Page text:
As I asked the challenging questions to David Langley, he gladly answered with ease. He had no problems with opening the doors to his personal life, and it was amazing what he shared.

Langley is a student at the University of West Alabama. He is a major in Computer Information Systems. Langley is a bright and outstanding students among his peers and is also a great individual to know. Although it seems Langley has it all together, he faces a challenge many people probably wouldn’t believe: he lives with his two parents, both suffering from hearing loss.

Bobby and Leslie Langley of Waverly, Alabama both suffered from hearing loss before the age of 10.
“My dad went deaf at age one and mom at age seven” said Langley. “I actually was supposed to be deaf at age 10”.

Now a junior at UWA, he hasn’t had any problems.

“Dad has a series of ear infections that destroyed the cilia in his ear. I don’t believe it’s called anything. Mom had several childhood diseases that resulted in the same thing. She doesn’t even know what they were called,” Langley said.

Ultimately, his parents met when they attended the Talladega School for the Deaf and Blind.

“They were high school sweethearts,” Langley said.

Many would ask how Langley grew up, learned his first words, and of course how to communicate with his parents.

“My first words were technically signed,” Langley said. “I wasn’t even two years old when I was doing basic signing.”

Because of a language barrier, it delayed David to start his first words.

“I didn’t start talking until I was four or six,” Langley said. “I only did that because of a daycare keeper that was from New Jersey. So I had a New Jersey accent up until I was about 15.”

He tells that he never really figured out his parents were deaf.

Growing up with deaf parents also had a big communication gap.

“There was always a communication barrier between me and my parents,” Langley said. “Even though sign was my first language, my parents spoke in a different context than me. I can describe it best as Spanish dialect in English.”

The language barrier is still a big challenge even for the Langley’s today.

“To this day we have not overcome this. I can’t sign my words in a different order than I speak” Langley said. “A normal sentence that reads ‘My name is David,’ would be spoken as ‘David my name’ by them. It’s just something I can’t bring by myself to do, and that is the only way they know how to communicate.”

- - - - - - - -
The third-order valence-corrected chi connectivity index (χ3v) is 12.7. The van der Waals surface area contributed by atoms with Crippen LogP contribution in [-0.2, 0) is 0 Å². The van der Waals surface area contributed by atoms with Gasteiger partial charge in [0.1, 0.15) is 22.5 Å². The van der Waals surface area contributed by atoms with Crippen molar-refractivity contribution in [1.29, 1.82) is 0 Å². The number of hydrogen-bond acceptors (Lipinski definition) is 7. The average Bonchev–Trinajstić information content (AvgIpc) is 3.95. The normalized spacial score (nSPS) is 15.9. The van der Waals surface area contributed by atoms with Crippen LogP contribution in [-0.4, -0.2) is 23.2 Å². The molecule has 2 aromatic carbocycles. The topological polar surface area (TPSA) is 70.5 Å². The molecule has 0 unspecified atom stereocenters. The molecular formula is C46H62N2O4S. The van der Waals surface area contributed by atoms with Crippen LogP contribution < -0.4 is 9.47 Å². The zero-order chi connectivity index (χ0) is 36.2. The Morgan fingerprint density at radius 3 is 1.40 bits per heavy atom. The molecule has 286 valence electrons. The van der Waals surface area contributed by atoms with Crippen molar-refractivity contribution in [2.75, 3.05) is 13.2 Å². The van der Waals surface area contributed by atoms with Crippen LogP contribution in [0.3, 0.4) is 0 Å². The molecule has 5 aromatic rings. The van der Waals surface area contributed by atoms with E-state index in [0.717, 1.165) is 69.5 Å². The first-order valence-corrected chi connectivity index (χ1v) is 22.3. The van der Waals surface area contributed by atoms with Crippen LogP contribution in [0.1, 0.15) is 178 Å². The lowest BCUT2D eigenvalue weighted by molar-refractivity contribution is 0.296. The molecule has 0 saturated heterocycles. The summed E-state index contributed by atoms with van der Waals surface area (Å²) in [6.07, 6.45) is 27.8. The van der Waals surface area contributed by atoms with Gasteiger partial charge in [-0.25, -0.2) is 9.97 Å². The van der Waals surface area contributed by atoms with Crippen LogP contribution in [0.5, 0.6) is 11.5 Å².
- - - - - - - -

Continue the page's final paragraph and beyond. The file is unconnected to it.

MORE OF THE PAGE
As far growing up socially, David says his home life affected him socially, especially once he started school.

“I was always the outcast in school,” Langley said. “I didn’t know how to interact with people because I had been around deaf family the entire time. I didn’t know how to trust or treat people until I got to college.”

Branching out to more people was new to Langley as well.

“I honestly always wanted to be social and have friends, I just didn’t know how to do that,” Langley said.

Langley also says distance was a problem as well.

“I lived 25 minutes away from the school,” Langley said. “I went to and I was out in the middle of nowhere in a town of fewer than 300 people. Most being over the age of 50. I was more accustomed to the elderly than the youth. Needless to say that all change upon arriving at UWA.”

Langley also stated that he feels he wasn’t as prepared for the college environment.

“My parents tried their best, but they sheltered me from a lot of things that I honestly should have encountered before I got to college and set out on my own,” Langley said. “I love my parents, but the environment they provided wasn’t ideal for facing the real world. I had so many wake-up calls during my first year of college and made a lot of mistakes that could have been avoided had I encountered them earlier in my life.”

Although Langley saw many obstacles growing up, he considers them a learning experience.

“My most valuable lessons have come from my friends around me here at UWA,” Langley said. “I’m thankful for the life I have had and the life in front of me, but the leap from home to college and adolescent to adulthood. I had to learn the hard way what was right and what was wrong.”

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